Booksellers and book buyers are gearing up for next weekend's book bonanza in Boston. The ABAA's 34th International Antiquarian Book Fair runs from Friday, Nov. 12-Sunday, Nov. 14 at the Hynes Convention Center in the Back Bay section of town. More than one hundred rare gentlemen_prefer_blondes[1].jpgbook dealers will be there with their best wares, including this lovely first edition of Gentleman Prefer Blondes by Anita Loos, inscribed to editor Ray Long, who suggested the title for the book. Offered by Babylon Revisited Rare Books & Yesterday's Gallery in East Woodstock, CT.

What else is on the slate? One of the high points will surely be the keynote address presented by Michael Suarez, director of the University of Virginia's Rare Book School, at 1:00 on Sunday. His talk is titled "The Ecosystems of Book History: Local Actions, Global Analysis." Also, the Northeast Document Conservation Center is offering a workshop on "How to Cure Smelly Books ... and Other Common Problems for Book Collectors" on Saturday at 1:00. For more information, and to see the exhibitor list (Bauman, Between the Covers, Bromer, Brian Cassidy, Lux Mentis, Maggs, Oak Knoll, William Reese, Royal Books, Ken Sanders, Veatchs, John Windle, and more, oh so many more!) visit the Fair's website.

But that is not all, bookish friends -- while you're in town, there are other events for book collectors and book lovers to consider, including the Boston Book, Print & Ephemera Show on Saturday the 13th at the Park Plaza Castle (just five blocks away from the Hynes Center). The following day, Skinner holds its annual fine books and manuscripts auction, where a rare contemporary broadside printing of the Declaration of Independence will be up for grabs.

438px-Gutenberg_press.jpgIn celebration of the publication of Little Book of Letterpress, Flavorwire nominates its ten favorite letterpress studios. From Albertine Press in Somerville, MA, to Sycamore Street Press in Heber City, UT. Who's your favorite? Me, I like the work of Kennedy Prints in Gordo, AL (not listed on Flavorwire) and Bowne & Co. Stationers in New York City (also not listed, and so 'old school,' they don't even have their own website.)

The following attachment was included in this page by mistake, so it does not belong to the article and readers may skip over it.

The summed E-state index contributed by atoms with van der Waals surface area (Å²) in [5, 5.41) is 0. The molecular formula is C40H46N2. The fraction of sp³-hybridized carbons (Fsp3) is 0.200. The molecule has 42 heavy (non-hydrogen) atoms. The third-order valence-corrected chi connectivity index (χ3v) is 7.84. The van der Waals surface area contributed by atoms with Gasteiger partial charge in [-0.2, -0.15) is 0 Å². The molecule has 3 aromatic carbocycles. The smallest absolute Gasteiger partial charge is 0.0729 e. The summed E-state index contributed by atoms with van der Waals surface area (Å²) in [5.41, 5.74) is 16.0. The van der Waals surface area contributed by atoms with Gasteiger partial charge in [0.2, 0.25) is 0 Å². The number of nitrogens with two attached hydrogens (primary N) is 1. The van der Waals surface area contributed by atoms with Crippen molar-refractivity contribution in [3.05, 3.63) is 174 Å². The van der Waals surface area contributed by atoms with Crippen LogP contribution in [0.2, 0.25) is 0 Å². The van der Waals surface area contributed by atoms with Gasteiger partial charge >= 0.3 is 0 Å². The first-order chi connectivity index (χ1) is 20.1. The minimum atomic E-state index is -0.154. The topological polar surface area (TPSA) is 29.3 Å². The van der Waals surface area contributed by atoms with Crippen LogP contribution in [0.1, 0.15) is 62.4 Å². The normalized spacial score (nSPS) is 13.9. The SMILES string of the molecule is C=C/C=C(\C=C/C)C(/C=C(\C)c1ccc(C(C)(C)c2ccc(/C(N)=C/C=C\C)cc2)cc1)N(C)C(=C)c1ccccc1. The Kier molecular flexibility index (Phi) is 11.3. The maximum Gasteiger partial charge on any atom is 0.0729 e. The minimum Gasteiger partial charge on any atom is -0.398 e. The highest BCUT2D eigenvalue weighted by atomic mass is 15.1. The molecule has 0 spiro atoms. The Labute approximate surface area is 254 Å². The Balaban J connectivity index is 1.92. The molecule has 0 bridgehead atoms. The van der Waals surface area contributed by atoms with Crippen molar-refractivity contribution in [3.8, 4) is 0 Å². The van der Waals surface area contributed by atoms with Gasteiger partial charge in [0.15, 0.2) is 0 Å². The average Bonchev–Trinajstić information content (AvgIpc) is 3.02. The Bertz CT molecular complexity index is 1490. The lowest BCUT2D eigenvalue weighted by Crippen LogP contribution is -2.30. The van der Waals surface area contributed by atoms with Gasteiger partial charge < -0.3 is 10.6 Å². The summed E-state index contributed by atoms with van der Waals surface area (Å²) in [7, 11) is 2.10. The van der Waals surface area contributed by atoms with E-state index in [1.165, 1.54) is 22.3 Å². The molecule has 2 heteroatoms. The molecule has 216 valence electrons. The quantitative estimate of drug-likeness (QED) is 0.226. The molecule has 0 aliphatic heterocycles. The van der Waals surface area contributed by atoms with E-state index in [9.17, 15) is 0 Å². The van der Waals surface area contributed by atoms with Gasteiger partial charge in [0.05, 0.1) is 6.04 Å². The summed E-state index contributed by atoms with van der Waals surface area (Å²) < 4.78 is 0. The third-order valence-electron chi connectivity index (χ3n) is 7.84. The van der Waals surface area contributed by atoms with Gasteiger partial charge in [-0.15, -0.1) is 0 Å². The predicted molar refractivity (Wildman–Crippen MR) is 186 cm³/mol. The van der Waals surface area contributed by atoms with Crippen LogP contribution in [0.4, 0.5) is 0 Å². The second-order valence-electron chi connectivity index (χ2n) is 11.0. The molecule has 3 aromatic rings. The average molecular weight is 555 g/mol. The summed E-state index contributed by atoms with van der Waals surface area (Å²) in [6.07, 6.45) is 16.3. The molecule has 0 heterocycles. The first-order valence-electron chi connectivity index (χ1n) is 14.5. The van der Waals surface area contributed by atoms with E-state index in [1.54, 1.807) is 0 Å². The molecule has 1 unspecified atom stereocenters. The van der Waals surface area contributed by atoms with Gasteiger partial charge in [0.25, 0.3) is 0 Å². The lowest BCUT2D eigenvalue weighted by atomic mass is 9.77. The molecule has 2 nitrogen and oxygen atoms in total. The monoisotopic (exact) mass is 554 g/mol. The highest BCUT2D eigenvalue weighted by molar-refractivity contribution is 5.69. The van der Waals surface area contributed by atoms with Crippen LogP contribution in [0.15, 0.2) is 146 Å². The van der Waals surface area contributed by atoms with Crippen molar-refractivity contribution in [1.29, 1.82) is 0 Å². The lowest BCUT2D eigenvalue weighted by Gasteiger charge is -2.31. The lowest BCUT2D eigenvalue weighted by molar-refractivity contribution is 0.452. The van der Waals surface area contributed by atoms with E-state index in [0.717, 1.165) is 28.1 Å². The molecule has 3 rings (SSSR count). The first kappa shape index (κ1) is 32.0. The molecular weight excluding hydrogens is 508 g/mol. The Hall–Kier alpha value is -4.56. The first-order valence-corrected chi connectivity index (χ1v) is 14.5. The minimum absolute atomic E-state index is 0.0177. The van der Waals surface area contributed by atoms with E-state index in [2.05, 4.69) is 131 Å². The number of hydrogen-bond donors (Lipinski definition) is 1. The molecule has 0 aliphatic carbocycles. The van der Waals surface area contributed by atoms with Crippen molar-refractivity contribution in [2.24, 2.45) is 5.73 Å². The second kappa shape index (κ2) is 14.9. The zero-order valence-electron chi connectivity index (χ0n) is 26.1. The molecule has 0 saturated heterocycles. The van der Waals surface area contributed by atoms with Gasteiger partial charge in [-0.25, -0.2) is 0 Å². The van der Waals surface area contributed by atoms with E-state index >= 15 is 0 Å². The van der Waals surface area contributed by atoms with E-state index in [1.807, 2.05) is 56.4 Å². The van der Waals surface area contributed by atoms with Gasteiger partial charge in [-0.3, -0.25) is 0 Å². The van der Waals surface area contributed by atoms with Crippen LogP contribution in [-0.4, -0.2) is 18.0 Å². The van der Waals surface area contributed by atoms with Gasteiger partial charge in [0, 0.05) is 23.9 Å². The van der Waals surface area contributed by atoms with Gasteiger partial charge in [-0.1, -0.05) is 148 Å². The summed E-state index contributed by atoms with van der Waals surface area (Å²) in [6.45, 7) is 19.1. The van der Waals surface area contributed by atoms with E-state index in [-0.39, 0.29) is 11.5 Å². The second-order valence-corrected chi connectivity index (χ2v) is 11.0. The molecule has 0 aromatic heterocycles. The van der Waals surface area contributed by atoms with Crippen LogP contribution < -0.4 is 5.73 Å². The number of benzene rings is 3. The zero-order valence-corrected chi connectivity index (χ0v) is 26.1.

250px-Frances_d'Arblay_('Fanny_Burney')_by_Edward_Francisco_Burney.jpgSome of you may recall Maureen E. Mulvihill's essay on the auction of the Peyraud Collection just about this time last year ("Literary Property Changing Hands"). Fanny Burney was one of the stars of that collection, and Dr. Mulvihill has again taken up her pen to give us a detailed account of the special Burney items that 'changed hands' at that Bloomsbury sale in May of 2009. Her essay "Bedazzled by Burney," commissioned by The Burney Letter, can be downloaded in full at the Burney Centre website
Guest Blog by Steve Hare, bookseller, Penguin collector, trustee of the Penguin Collectors Society, and sometime FB&C contributor

LCL anniv edn jacket.jpeg Penguin Classics are publishing in early November a special edition of the novel that changed British society exactly 50 years ago: Lady Chatterley's Lover. Despite the fact that the Grove Press authorized and unexpurgated edition had already been published, banned, and successfully appealed in the States, the British government decided to use the proposed UK publication by Penguin as a test case for the new Obscene Publications Act.

Penguin famously won their case, having assembled some 35 witnesses who testified in court, with as many more in reserve; having approached at least 300 authors, publishers, lawyers, politicians, doctors, churchmen, teachers, professors and even a student or two.